It can be very sad when one of your fish appears to be dying. You do your best to care for the fish, but sometimes things seem to go wrong anyway.
Gouramis are known for being hardy fish that are good for beginners. This can discourage you when your gouramis appear to be dying for no reason.
There has to be something that is causing the gouramis to die, though. Why would the gouramis be dying even when you’re trying your best to care for them?
Continue reading to learn about some of the reasons why gouramis might die. This will allow you to understand what might be happening in your situation so that you can try to turn things around or do a better job next time.
Why Do My Dwarf Gouramis Keep Dying?
Dwarf gourami fish are very hardy, but they can still die for various reasons. Below, you’ll see some of the problems that might cause your gouramis to die.
1 – Significant Water Parameter Issues
It’s possible that your gouramis might die if you have significant water parameter issues. You already know that it’s important to keep the water parameters in check when caring for any fish.
Gouramis are said to be hardier than most fish, though. You might not expect that slight issues with the water parameters will kill the fish.
Generally, water parameter issues won’t kill the fish. However, things might be different if you have significant water parameter problems.
For example, your water parameters could be a little off or they could be way off. If the water parameters are way off, then that’s going to be more problematic for the gouramis.
Also, if you don’t take care of the water parameter issues, it will keep causing the gouramis to get worse. Those who ignore the problems in the fish tank won’t be doing the gourami fish any favors.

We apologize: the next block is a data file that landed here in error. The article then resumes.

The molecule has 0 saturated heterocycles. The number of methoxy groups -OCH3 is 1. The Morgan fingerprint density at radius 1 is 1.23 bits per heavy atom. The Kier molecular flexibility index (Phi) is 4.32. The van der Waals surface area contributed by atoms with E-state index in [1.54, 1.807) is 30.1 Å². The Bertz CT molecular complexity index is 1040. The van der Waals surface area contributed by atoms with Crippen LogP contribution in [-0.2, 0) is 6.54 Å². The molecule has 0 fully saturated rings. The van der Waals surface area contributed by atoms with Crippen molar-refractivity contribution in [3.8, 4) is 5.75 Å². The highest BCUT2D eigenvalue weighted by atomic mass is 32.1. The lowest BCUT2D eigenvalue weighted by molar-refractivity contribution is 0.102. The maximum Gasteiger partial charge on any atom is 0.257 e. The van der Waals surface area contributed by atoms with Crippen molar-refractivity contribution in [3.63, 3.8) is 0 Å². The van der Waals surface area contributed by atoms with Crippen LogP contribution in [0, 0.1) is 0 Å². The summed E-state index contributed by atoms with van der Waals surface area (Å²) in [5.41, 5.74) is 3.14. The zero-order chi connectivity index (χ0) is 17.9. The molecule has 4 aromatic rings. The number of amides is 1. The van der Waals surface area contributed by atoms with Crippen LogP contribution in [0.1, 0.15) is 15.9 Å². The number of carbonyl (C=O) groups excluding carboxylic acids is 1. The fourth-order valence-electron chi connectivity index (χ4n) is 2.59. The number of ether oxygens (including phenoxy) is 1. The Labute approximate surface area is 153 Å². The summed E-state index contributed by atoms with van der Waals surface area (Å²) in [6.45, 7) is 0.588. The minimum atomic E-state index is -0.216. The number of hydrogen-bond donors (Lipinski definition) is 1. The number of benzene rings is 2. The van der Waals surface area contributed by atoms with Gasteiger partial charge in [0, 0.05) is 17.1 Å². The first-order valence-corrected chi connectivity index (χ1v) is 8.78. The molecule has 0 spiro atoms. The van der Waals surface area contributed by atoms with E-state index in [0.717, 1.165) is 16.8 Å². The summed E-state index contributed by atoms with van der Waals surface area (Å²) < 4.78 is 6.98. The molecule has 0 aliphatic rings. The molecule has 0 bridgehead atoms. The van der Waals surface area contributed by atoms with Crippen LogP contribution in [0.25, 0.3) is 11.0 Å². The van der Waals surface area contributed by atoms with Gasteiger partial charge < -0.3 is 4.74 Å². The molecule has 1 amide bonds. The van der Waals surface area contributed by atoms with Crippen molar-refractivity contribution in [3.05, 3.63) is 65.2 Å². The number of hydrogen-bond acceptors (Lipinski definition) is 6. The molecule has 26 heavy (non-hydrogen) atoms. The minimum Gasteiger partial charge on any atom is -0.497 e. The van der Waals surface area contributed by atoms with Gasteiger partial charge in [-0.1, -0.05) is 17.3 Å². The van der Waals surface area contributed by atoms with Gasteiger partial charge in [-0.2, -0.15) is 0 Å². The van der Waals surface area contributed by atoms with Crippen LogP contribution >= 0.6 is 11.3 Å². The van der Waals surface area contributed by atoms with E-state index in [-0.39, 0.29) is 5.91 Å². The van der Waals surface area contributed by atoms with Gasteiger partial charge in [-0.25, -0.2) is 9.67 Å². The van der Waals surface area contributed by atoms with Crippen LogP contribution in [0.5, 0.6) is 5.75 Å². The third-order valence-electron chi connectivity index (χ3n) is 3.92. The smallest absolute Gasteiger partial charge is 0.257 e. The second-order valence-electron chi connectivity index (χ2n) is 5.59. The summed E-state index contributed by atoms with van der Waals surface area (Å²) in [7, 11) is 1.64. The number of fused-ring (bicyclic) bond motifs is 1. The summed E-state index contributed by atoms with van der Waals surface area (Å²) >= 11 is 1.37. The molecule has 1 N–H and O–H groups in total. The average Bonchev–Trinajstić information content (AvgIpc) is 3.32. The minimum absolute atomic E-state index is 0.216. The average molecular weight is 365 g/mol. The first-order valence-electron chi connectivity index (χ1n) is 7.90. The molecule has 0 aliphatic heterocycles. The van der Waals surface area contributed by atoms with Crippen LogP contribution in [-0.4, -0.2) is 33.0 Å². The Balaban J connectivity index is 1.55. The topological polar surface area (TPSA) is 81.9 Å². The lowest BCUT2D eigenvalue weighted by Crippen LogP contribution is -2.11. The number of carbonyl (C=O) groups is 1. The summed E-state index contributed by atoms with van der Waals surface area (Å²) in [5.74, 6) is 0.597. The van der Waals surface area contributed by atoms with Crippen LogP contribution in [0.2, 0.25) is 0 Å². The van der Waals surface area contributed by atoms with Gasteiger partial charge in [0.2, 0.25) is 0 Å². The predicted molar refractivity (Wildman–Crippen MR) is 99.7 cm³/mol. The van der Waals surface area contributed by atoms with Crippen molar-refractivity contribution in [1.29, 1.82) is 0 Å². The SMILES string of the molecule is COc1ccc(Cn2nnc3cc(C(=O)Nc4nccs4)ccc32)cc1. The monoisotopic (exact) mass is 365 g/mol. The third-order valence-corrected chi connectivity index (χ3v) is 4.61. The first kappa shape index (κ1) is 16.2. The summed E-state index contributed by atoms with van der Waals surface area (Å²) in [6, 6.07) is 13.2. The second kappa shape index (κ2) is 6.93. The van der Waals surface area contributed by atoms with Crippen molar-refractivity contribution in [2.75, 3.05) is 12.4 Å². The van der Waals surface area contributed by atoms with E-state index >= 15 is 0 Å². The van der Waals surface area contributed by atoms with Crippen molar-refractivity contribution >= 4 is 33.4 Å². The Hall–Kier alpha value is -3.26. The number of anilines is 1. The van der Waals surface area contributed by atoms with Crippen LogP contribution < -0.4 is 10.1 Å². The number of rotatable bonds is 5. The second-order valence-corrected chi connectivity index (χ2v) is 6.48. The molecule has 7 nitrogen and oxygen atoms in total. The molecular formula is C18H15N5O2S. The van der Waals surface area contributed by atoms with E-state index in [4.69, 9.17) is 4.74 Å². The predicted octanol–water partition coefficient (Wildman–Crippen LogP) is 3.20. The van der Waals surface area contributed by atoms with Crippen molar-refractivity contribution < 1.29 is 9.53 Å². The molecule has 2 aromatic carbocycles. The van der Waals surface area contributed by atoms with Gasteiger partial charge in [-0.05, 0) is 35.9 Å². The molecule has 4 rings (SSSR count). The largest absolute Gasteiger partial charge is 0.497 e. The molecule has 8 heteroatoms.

Gouramis should be able to survive in poor water conditions for some time. They just won’t be able to survive indefinitely.
It’s also worth noting that some gouramis are hardier than others. Certain gourami types are a bit more delicate, and your experience will depend on what type of gourami fish you’re caring for.
Monitor the condition of the water so that you can make changes as necessary. Remember that you need to test the water using a pH balance testing kit on a regular basis.
You can alter the pH balance as necessary by using special chemicals. This should help you to avoid issues.
2 – Fighting with Other Fish
Fighting with other fish could cause your gouramis to die, too. Sadly, you might have put the gouramis in a fish tank with other fish that they aren’t compatible with.
For the most part, gouramis are considered to be excellent community fish. They get along pretty well with many other types of fish.
Gouramis can be aggressive and territorial in certain situations, though. Sometimes gouramis will even bully other fish in a community aquarium.
Not all gouramis are aggressive enough to become bully fish, but some are. If your gouramis are dying, then you’re probably concerned that the opposite is happening.
There are plenty of fish that you can put in a fish tank with gouramis that will wind up bullying them. Larger and more aggressive fish might make things very tough for the gouramis.